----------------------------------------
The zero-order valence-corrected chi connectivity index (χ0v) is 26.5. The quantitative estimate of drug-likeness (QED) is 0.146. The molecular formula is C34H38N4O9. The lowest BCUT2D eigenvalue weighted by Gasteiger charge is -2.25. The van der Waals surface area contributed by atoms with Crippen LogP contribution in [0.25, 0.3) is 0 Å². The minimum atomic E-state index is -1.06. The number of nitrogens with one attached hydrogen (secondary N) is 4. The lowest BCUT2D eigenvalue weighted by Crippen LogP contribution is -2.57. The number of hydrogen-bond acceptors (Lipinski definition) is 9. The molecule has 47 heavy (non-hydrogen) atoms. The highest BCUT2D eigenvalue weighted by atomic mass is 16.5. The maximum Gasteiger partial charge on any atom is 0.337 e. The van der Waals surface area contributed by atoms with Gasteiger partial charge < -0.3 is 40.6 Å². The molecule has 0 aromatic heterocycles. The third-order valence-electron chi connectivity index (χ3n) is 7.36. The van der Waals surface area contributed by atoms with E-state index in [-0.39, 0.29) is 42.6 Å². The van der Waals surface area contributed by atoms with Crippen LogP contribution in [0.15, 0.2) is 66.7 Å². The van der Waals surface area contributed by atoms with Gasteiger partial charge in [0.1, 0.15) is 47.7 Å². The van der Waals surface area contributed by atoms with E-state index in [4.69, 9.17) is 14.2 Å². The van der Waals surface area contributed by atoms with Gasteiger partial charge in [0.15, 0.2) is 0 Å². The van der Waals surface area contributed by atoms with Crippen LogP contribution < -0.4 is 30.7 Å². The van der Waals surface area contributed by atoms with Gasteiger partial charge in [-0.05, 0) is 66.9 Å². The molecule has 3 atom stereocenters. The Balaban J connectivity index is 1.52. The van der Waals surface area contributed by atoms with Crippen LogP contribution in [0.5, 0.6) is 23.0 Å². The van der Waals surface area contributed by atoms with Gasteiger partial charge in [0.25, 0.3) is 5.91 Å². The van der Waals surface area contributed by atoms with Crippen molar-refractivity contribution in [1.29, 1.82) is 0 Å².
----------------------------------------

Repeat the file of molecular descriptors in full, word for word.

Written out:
The zero-order valence-corrected chi connectivity index (χ0v) is 26.5. The quantitative estimate of drug-likeness (QED) is 0.146. The molecular formula is C34H38N4O9. The lowest BCUT2D eigenvalue weighted by Gasteiger charge is -2.25. The van der Waals surface area contributed by atoms with Crippen LogP contribution in [0.25, 0.3) is 0 Å². The minimum atomic E-state index is -1.06. The number of nitrogens with one attached hydrogen (secondary N) is 4. The lowest BCUT2D eigenvalue weighted by Crippen LogP contribution is -2.57. The number of hydrogen-bond acceptors (Lipinski definition) is 9. The molecule has 47 heavy (non-hydrogen) atoms. The highest BCUT2D eigenvalue weighted by atomic mass is 16.5. The maximum Gasteiger partial charge on any atom is 0.337 e. The van der Waals surface area contributed by atoms with Gasteiger partial charge < -0.3 is 40.6 Å². The molecule has 0 aromatic heterocycles. The third-order valence-electron chi connectivity index (χ3n) is 7.36. The van der Waals surface area contributed by atoms with E-state index in [-0.39, 0.29) is 42.6 Å². The van der Waals surface area contributed by atoms with Crippen LogP contribution in [0.15, 0.2) is 66.7 Å². The van der Waals surface area contributed by atoms with Gasteiger partial charge in [0.1, 0.15) is 47.7 Å². The van der Waals surface area contributed by atoms with E-state index in [4.69, 9.17) is 14.2 Å². The van der Waals surface area contributed by atoms with Gasteiger partial charge in [0.15, 0.2) is 0 Å². The van der Waals surface area contributed by atoms with Crippen LogP contribution < -0.4 is 30.7 Å². The van der Waals surface area contributed by atoms with Gasteiger partial charge in [-0.05, 0) is 66.9 Å². The molecule has 3 atom stereocenters. The Balaban J connectivity index is 1.52. The van der Waals surface area contributed by atoms with Crippen LogP contribution in [0.5, 0.6) is 23.0 Å². The van der Waals surface area contributed by atoms with Gasteiger partial charge in [0.25, 0.3) is 5.91 Å². The van der Waals surface area contributed by atoms with Crippen molar-refractivity contribution in [1.29, 1.82) is 0 Å².